If you want to get better the best thing you can do is get realistic practice.
One way I've done that is by getting involved in the board game Diplomacy (both online and in tournaments).
At first you're likely to wonder what a game could possibly have to do with office politics so I'll explain further:
You have seven players - each round secret ...
Politics isn't just about dirty, Machiavellian tricks. In fact that's a minority of it. It's about making friends and talking about your ideas, finding out what people want (and don't want) and looking for solutions where everyone wins.
If you trick or pressure someone into doing something they don't like once, they'll never help you again, and everyone ...
My advice- do your job and document, documents, document. Save emails. Verify projects and expectations by email. Document successes. If your project fails, take your share of the responsibility.
I can’t help on networking and alliances. Make friends. Watch their back, do them favors be reliable and hope they reciprocate.
is such a model the standard for big companies
There is no standard for big companies. Big companies deal with teams in many varied ways.
You seem to be conflating a number of issues regarding hiring "lieutenants" and "laggards" and "validating bad performers" and "team effort". And you seem to believe that a team of talented individuals always ...
There are multiple strategies which range from ruthless hiring and firing, to micromanaging and anything in between. No one size fits all works with humans.
The best strategies to my mind are those that in broad strokes reward on several levels, not just for production, but also for work ethic and other useful traits. As far as performers go the bigger the ...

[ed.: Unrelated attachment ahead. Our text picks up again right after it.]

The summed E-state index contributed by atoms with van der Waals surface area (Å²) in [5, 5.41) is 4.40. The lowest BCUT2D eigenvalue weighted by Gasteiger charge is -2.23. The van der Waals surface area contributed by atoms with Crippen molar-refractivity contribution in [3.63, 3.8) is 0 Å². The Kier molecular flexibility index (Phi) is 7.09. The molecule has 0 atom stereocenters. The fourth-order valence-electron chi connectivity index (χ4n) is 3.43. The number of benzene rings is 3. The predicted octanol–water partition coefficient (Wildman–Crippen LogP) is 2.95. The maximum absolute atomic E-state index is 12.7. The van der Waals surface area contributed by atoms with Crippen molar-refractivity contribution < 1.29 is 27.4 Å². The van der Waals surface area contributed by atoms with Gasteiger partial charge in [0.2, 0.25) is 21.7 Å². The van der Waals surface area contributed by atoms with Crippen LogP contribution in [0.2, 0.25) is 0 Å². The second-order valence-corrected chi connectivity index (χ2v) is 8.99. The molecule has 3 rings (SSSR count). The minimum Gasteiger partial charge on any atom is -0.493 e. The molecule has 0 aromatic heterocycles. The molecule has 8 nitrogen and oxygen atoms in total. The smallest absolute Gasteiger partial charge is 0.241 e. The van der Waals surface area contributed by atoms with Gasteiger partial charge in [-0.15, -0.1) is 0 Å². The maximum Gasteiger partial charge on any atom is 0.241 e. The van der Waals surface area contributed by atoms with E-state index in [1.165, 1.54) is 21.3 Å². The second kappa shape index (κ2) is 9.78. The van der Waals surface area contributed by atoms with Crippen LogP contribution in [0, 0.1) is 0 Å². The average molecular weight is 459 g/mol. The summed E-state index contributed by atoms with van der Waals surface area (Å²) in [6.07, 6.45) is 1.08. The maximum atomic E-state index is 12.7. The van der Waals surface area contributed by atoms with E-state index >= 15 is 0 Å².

a manager brings in lieutenants who might or might not be talented and productive. These lieutenants are positioned strategically to reinforce the manager's power.
This to me is indicative of a terrible workplace. If your managers are hiring people to reinforce their own little fiefdom rather than for the good of the company, they are terrible managers and ...
I have seen this happen. On top of my mind, I can think of two possible scenarios:
No one else is interested in giving an update. Some people are happy that someone else is doing the updates for you and they don't have to speak up. In this case, one of the senior person has been asked or taken upon himself to give updates for the entire team.
The person ...
You have not articulated what the actual problem is here.
This person was on the project 6 months before you. Management are going through them to get updates. This was probably the case before you arrived.
It is irrelevant that you have the same amount of experience. Experience is not the sole characteristic when used to decide who takes on reporting ...
Its a tricky situation.
Go back to Boss A and get the your production access revoked. Since you have moved the teams, there is no reason you should have access. This is a breach in many companies - i.e. credentials should only be with you if you are in that role.
Same goes for code access for the previous app. If its needed for your job, a new formal ...
Follow your immediate boss' instructions but:
- Document everything.
While following the instructions make it blatantly obvious that you're only following instructions, not making decisions. In other words stay out of the politics.
If/when it comes to bite you, you have all your documentation because you wrote everything down.
Also, be prepared to ...